Contemporary digital culture involves a great deal on participation. People can access the information they desire within a few moments because of the variety of digital platforms available to them. Participation can range within these platforms because there are so many ways to use them. For example, my participation within Facebook involves browsing down my news feed and looking at what my friends have shared and posted. I can also post or share photos, videos, and comments if I choose to so. However, this form of participation differs when looking at LinkedIn. This social media platform allows me to scroll down my news feed looking at information colleagues of mine share, however the content is very different. This platform differs from Facebook due to the content because they are used for business or pleasure, not both. The tools that I have used in this New Media Literacy course have taught me that each media tool is very different. Taking this course will prove to be an advantage to me because I will gain a true understanding of each platform. Contemporary digital culture is used in business to target the consumer that is desired and businesses can succeed when using particular platforms correctly.
I do perceive myself to be a participant within contemporary digital culture. I use these applications and websites to benefit my life in various ways. From an entertainment aspect to a career building opportunity, I choose to participate. The digital culture is beneficial to all participants because they will always acquire knowledge. In addition, participants are able to share this knowledge with others within their digital culture.
In the future, I know that I will no longer be as much as a participant with media as I currently am. This is because the rate that the digital community is growing and evolving is allowing my life to become less and less private. As a participant, I am subjecting myself to sharing my information with whoever wants access to it. From the perspective of a business communications student, I know that it is beneficial to organizations for consumers to participate and share their information online. The ideas of “trade-offs” come to mind when looking at the disadvantages of participating in the contemporary digital culture. Facebook will ask for your favorite movie, show, celebrity or clothing brand and many participants will answer truthfully. This information is sent to various partner companies and is used to better understand certain markets. However, consumers understand that when they like a certain band or television show, they will be recommended something similar to their liking. This comes across as Facebook is doing the consumer a favor. Which brings me back to the idea of a “trade-off.” I feel participation results in a trade off because organizations know that this information is significant, yet they find a way to make consumers participate more and more.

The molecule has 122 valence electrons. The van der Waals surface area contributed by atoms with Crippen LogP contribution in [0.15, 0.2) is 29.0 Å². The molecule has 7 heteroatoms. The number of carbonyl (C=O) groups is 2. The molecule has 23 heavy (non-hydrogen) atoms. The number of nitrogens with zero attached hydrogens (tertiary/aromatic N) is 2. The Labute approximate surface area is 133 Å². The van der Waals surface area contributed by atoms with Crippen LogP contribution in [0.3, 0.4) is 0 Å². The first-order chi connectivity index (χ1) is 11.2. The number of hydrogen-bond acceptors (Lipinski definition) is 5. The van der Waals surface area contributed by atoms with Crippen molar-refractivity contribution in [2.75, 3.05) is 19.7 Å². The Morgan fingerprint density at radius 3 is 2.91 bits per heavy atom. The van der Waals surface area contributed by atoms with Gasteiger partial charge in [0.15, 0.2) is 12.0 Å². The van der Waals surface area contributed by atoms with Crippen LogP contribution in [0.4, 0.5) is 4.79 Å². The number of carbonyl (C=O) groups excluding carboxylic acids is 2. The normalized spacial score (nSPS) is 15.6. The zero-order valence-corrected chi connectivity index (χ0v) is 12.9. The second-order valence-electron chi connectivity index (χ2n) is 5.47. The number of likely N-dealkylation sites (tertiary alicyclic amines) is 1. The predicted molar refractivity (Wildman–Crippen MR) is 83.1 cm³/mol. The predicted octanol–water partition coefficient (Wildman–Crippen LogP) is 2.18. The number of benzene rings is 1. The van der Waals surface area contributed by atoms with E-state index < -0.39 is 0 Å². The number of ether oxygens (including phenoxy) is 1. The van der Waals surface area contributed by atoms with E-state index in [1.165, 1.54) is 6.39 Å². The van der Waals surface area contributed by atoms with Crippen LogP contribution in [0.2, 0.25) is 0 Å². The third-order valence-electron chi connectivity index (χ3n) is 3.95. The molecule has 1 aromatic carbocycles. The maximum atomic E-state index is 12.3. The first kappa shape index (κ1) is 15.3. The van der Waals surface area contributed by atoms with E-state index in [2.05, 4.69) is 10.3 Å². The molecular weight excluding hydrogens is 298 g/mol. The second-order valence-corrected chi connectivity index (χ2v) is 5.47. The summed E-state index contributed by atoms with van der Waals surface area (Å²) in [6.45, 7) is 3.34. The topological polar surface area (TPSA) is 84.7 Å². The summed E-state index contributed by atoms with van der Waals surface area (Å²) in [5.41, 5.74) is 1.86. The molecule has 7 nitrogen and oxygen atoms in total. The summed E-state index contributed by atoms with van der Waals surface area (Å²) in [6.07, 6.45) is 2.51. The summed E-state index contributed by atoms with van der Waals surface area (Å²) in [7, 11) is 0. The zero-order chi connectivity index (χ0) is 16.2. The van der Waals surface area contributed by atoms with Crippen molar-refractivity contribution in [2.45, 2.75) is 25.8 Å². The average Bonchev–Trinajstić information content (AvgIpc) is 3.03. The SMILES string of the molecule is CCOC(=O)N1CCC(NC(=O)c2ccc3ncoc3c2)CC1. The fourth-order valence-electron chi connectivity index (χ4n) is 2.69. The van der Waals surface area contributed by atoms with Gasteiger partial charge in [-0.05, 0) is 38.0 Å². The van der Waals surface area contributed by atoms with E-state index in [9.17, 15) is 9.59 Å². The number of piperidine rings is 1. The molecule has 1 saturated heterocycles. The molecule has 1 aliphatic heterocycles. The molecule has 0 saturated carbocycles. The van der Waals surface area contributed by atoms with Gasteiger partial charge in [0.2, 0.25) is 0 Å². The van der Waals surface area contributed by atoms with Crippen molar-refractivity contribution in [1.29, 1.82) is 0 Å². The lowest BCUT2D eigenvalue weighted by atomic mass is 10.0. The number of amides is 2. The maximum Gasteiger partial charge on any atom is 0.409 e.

Participation can be measured by organizations in various ways. Jasper Visser from The Museum of the Future says, “In a quarterly internal report we try to quantify these intangible concepts for the sake of decision-making and project design.” (Visser, 2014) He proves that there is an equation used to calculate the reach their website is attainting and how this information can benefit them. However, from a consumer’s view of how to measure participation, I measure it through a view of information that is available to me. I am able to measure participation of the people I have on social media platforms based on what I can see. When I can see that friends or contacts of mine are sharing information that means that they are actively participating. When I look at a friend or contact that has not shared information frequently, I have an understanding that the individual is not an active participant.
Participation is not emancipatory to consumers because information that is shared on the Internet is not private. Consumers are not free from sharing information to only one individual. The information that is put on the Internet stays there forever even if users decide to delete it. Although the information shared by consumers is not free from legal, social or political units, the information can be used for many different purposes. Contemporary digital culture involves users to participate on platforms and that information that is shared goes to more cultures than they think. Consumers need to be aware that the contemporary digital culture that they participate in is evolving rapidly and there are precautions to take before posting and sharing information.